In exchange for becoming part of such standards, Qualcomm committed to licensing those patented technologies to other companies on “FRAND” (fair, reasonable and non-discriminatory) terms, the FTC noted. However, Qualcomm instead “consistently refused to license its cellular standard-essential patents to its competitors,” violating its FRAND commitments, according to the FTC’s complaint.

When Apple sought to reduce its royalty payments, Qualcomm “conditioned partial relief on Apple’s exclusive use of Qualcomm baseband processors from 2011 to 2016,” according to the FTC. “Qualcomm’s exclusive supply arrangement with Apple denied other baseband processor suppliers the benefits of working with a particularly important cell phone manufacturer and hampered their development into effective competitors.”

Apple recently began using modem chips from Intel instead of Qualcomm’s processors in some versions of the iPhone 7 and iPhone 7 Plus, which came out last year.

Qualcomm Also Facing Complaints in Korea, EU

In a rare dissenting statement, Ohlhausen questioned the basis for the complaint against Qualcomm. In addition to lacking “economic and evidentiary support,” the FTC filing was questionably timed, arriving on “the eve of a new presidential administration,” she noted. Ohlhausen also said the complaint would undermine U.S. intellectual property rights around the world.

Qualcomm noted in its response that the FTC complaint was filed while the commission has just three of its five required members in place. It also pointed out that FTC chairwoman Edith Ramirez has said she plans to resign as part of the transition to a new administration.

“We have grave concerns about the two Commissioners’ decision to bring this case despite a lack of evidence supporting the allegations and theories in the complaint,” Qualcomm executive vice president and general counsel Don Rosenberg said in a statement. “The intellectual-property-rights policies of the cellular standards organizations do not require licensing at the component level, and the FTC does not have the authority to rewrite industry policy. That is for the industry, not a regulator, to decide.”

The U.S. is not the only region in which Qualcomm has been facing complaints about anti-competitive behavior. In December, for example, the Korea Fair Trade Commission imposed a fine of 1.03 trillion won ($880 million) for what it called an “unfair business model” that licenses Qualcomm technology at the handset rather than chip level.

In July 2015, the European Commission, the European Union’s merger and anti-trust watchdog, also launched two antitrust investigations into “possible abusive [behavior]” by Qualcomm in connection with its pricing and licensing practices for modem chipsets.


Feds Urge You Uninstall QuickTime from Windows Computers Immediately


As much as we all love the digital world we currently live in, the issue of security is an annoyance we could all do without.

One of the latest security risks was announced by the Department of Homeland Security’s United States Computer Emergency Readiness Team (CERT) with an alert urging customers to uninstall QuickTime from Windows.

QuickTime is a video player that can no longer compete with all the new players in the marketplace for Windows, which explains why Apple has stopped updating it. And in the digital world, not updating one’s application means it will quickly become vulnerable to security breaches.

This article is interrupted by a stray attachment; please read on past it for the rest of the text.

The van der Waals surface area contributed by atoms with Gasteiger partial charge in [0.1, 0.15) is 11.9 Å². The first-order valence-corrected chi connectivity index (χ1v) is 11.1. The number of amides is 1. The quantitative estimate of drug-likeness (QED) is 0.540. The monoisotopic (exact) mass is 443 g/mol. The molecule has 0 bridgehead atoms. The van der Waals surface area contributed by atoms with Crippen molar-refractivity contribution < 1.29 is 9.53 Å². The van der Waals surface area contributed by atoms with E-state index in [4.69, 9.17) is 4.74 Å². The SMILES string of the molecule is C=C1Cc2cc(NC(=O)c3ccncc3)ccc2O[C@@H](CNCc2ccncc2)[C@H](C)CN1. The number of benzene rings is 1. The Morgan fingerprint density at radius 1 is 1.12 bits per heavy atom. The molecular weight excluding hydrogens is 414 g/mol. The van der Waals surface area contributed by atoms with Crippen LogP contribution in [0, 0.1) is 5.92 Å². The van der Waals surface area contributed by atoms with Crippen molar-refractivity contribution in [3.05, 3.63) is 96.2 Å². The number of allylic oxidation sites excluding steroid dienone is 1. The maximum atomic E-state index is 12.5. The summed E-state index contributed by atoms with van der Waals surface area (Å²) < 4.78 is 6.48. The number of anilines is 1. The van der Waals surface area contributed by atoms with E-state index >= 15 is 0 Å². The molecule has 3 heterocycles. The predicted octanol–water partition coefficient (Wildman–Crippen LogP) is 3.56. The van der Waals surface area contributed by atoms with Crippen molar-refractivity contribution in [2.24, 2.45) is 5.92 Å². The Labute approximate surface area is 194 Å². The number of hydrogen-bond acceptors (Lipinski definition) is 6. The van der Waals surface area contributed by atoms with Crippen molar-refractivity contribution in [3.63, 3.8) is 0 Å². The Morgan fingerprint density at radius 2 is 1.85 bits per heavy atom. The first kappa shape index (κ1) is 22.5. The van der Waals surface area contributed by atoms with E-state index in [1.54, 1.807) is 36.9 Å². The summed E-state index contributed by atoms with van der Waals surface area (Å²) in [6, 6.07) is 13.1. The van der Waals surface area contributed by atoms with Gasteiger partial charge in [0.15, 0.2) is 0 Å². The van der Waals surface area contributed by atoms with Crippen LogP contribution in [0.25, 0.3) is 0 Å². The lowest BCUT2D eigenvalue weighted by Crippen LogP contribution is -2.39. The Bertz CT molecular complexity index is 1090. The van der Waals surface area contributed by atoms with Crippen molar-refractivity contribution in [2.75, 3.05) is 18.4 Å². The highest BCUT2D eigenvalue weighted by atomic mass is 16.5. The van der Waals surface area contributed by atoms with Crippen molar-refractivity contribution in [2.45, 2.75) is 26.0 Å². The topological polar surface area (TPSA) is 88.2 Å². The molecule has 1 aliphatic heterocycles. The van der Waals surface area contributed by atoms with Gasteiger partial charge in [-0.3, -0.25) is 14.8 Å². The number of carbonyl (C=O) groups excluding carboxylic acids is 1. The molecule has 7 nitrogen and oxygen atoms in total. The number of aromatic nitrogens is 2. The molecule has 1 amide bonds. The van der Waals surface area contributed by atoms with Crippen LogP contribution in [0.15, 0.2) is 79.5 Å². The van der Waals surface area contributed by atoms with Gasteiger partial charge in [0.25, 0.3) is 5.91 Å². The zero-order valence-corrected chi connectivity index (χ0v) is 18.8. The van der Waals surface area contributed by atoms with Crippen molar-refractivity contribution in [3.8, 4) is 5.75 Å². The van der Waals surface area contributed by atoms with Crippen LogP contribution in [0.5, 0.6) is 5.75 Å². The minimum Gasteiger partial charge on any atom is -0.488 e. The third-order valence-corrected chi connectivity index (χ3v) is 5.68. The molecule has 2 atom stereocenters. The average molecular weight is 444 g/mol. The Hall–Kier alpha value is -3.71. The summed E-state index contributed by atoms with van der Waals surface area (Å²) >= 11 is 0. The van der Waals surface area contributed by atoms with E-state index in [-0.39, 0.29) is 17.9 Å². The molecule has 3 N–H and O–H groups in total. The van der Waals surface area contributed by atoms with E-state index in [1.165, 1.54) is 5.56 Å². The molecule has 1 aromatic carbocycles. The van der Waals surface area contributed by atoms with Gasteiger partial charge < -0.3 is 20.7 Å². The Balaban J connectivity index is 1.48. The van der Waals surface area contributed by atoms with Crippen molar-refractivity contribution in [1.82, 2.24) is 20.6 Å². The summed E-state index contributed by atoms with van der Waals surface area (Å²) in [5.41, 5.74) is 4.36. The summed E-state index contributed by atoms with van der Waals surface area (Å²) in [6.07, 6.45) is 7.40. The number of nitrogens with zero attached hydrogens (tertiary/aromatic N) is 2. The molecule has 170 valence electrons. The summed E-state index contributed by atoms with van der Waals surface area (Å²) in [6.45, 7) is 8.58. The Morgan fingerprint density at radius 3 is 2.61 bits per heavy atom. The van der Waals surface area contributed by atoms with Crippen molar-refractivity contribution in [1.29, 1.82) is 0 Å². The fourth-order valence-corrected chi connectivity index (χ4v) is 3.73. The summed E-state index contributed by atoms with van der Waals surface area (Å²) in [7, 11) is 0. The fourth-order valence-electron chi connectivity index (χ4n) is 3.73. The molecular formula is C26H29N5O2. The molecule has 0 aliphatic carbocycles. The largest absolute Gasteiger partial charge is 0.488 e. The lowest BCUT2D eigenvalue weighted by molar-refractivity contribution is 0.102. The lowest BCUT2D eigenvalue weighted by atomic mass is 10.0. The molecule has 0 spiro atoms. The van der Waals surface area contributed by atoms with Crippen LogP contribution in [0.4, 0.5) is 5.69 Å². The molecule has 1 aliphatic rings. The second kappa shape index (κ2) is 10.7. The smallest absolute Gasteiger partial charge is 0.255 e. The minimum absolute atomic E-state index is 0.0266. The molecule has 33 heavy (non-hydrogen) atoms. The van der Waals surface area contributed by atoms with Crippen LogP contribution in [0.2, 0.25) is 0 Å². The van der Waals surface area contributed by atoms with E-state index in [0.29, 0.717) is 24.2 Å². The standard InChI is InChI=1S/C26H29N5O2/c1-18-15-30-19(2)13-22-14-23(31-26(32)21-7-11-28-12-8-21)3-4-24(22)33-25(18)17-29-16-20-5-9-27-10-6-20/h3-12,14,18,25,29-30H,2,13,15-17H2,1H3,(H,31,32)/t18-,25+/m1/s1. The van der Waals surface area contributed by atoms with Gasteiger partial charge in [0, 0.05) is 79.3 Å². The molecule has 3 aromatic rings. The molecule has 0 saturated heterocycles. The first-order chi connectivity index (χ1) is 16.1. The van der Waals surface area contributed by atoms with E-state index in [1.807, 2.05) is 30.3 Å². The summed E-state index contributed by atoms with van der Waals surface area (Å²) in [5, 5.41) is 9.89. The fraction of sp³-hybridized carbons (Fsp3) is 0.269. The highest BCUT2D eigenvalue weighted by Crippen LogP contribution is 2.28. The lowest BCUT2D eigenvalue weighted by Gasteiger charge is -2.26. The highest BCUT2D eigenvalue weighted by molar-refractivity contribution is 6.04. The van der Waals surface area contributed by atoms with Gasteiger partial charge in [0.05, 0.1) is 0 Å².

Why You Should Uninstall QuickTime from Windows

As first reported by Trend Micro, Apple deprecated QuickTime for Microsoft Windows, which in computer lingo means it will still be available, but will no longer be developed or supported. The report also said the Trend Micro Zero Day Initiative released advisories detailing two new serious vulnerabilities affecting QuickTime for Windows.

The two vulnerabilities are:

  • ZDI-16-241 – Which allows remote attackers to execute arbitrary code on vulnerable installations of Apple QuickTime. In order for this vulnerability to be exploited, the user has to interact by visiting a malicious page or open a malicious file. The flaw specifically resides within the moov atom, which can be leveraged by an attacker to execute the codes under the context of the QuickTime player.
  • ZDI-16-242 – This vulnerability has the same flaws, but it exists within the atom processing. An attacker can write data outside of an allocated heap buffer by providing an invalid index.

Apple will no longer be providing security updates, so these vulnerabilities are never going to be patched.

According to Trend Micro, there are no active attacks against these vulnerabilities (as of April 14, 2016). But since it was made public, there are probably many exploits being introduced in the ecosystem that will eventually take advantage of these flaws.

All software products have a lifecycle. Since Apple will no longer be providing security updates for QuickTime for Windows, US-CERT said computer systems running unsupported software will be exposed to increased risks of malicious attacks or electronic data loss. According to the organization, the only mitigation available is to uninstall QuickTime for Windows.

If you have QuickTime on Windows systems, uninstall it right away. Go to the Control Panel and click on Programs. Once you are there find QuickTime and right click and uninstall. You can also visit this Apple page for information on how to uninstall the player.  It is important to note, this only affects Windows, Apple still supports QuickTime on Mac OS X.

Image: Apple